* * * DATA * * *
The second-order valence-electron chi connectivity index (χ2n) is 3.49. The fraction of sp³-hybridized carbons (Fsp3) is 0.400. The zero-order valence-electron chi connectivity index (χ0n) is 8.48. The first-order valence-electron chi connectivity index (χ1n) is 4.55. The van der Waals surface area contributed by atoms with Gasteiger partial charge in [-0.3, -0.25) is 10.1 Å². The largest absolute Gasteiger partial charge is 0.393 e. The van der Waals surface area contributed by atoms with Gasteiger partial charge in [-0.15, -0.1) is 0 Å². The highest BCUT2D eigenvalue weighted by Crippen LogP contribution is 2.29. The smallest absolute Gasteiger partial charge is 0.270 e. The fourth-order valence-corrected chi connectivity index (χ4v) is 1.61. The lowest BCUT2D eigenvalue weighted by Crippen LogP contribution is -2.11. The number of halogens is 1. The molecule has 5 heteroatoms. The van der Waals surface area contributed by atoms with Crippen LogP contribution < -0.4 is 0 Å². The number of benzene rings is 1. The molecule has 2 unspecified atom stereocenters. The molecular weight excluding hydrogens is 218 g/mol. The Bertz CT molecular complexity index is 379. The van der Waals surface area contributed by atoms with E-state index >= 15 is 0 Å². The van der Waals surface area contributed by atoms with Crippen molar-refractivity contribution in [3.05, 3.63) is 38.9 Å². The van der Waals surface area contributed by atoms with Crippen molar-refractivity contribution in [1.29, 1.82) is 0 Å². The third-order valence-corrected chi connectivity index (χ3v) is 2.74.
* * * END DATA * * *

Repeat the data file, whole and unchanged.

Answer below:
The second-order valence-electron chi connectivity index (χ2n) is 3.49. The fraction of sp³-hybridized carbons (Fsp3) is 0.400. The zero-order valence-electron chi connectivity index (χ0n) is 8.48. The first-order valence-electron chi connectivity index (χ1n) is 4.55. The van der Waals surface area contributed by atoms with Gasteiger partial charge in [-0.3, -0.25) is 10.1 Å². The largest absolute Gasteiger partial charge is 0.393 e. The van der Waals surface area contributed by atoms with Gasteiger partial charge in [-0.15, -0.1) is 0 Å². The highest BCUT2D eigenvalue weighted by Crippen LogP contribution is 2.29. The smallest absolute Gasteiger partial charge is 0.270 e. The fourth-order valence-corrected chi connectivity index (χ4v) is 1.61. The lowest BCUT2D eigenvalue weighted by Crippen LogP contribution is -2.11. The number of halogens is 1. The molecule has 5 heteroatoms. The van der Waals surface area contributed by atoms with Crippen LogP contribution < -0.4 is 0 Å². The number of benzene rings is 1. The molecule has 2 unspecified atom stereocenters. The molecular weight excluding hydrogens is 218 g/mol. The Bertz CT molecular complexity index is 379. The van der Waals surface area contributed by atoms with E-state index >= 15 is 0 Å². The van der Waals surface area contributed by atoms with Crippen molar-refractivity contribution in [3.05, 3.63) is 38.9 Å². The van der Waals surface area contributed by atoms with Crippen molar-refractivity contribution in [1.29, 1.82) is 0 Å². The third-order valence-corrected chi connectivity index (χ3v) is 2.74.